Monday, July 22, 2013

The rising dollar: Green and back

Visitors to America this summer will find their money does not stretch quite as far as on previous trips. The dollar has risen this year against a broad range of currencies, so holiday purchases will be a bit pricier than usual. A strengthening dollar is a rare thing. The upward bursts in the early 1980s and the late 1990s were deviations from a generally falling trend. Since it was freed from the Bretton Woods system of fixed exchange rates four decades ago, the dollar has mostly fallen in value against other rich-world currencies. But a growing band of analysts reckon it is time for the greenback to regain a bit of lost ground.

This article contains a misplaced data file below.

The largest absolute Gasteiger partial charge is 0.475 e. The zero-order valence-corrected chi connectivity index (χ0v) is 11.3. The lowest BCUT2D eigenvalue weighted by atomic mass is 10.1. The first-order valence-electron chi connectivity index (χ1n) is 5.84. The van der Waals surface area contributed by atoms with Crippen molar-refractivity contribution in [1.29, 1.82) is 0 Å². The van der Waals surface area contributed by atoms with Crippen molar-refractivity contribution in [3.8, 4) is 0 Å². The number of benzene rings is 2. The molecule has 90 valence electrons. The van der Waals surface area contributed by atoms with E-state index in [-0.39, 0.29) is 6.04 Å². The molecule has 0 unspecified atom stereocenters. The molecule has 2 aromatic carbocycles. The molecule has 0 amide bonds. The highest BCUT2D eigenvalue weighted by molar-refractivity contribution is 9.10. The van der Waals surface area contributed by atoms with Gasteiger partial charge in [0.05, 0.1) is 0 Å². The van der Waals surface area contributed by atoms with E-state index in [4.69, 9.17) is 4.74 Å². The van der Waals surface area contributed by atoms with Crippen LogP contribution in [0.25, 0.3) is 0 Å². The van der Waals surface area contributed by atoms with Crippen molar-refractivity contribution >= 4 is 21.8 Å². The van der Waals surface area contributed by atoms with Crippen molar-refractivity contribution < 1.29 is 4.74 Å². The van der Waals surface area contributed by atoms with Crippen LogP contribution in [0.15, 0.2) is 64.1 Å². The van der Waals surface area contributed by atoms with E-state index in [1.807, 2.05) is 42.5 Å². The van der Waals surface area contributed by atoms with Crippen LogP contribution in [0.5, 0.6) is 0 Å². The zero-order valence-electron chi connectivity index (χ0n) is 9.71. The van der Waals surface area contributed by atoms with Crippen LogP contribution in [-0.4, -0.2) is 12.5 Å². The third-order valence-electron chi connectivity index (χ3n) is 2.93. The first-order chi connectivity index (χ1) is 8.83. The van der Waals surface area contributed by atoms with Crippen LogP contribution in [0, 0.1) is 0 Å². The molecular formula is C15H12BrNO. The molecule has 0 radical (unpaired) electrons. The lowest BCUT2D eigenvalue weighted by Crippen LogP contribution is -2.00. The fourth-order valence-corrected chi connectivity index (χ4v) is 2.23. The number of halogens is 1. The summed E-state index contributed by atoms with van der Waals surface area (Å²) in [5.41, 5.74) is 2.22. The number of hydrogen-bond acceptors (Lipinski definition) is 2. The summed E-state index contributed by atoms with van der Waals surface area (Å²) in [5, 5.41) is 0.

The immediate spur for optimism about the dollar is the recent signalling from the Federal Reserve that its purchases of bonds with newly created money may start to tail off as soon as September. The prospect of an end to quantitative easing has already pushed up long-term interest rates. The yield on ten-year Treasuries has risen to 2.6% from a low of 1.6% in May. As yields rise, capital is attracted to America from riskier parts of the world. That in turn pushes up the dollar. The Economist

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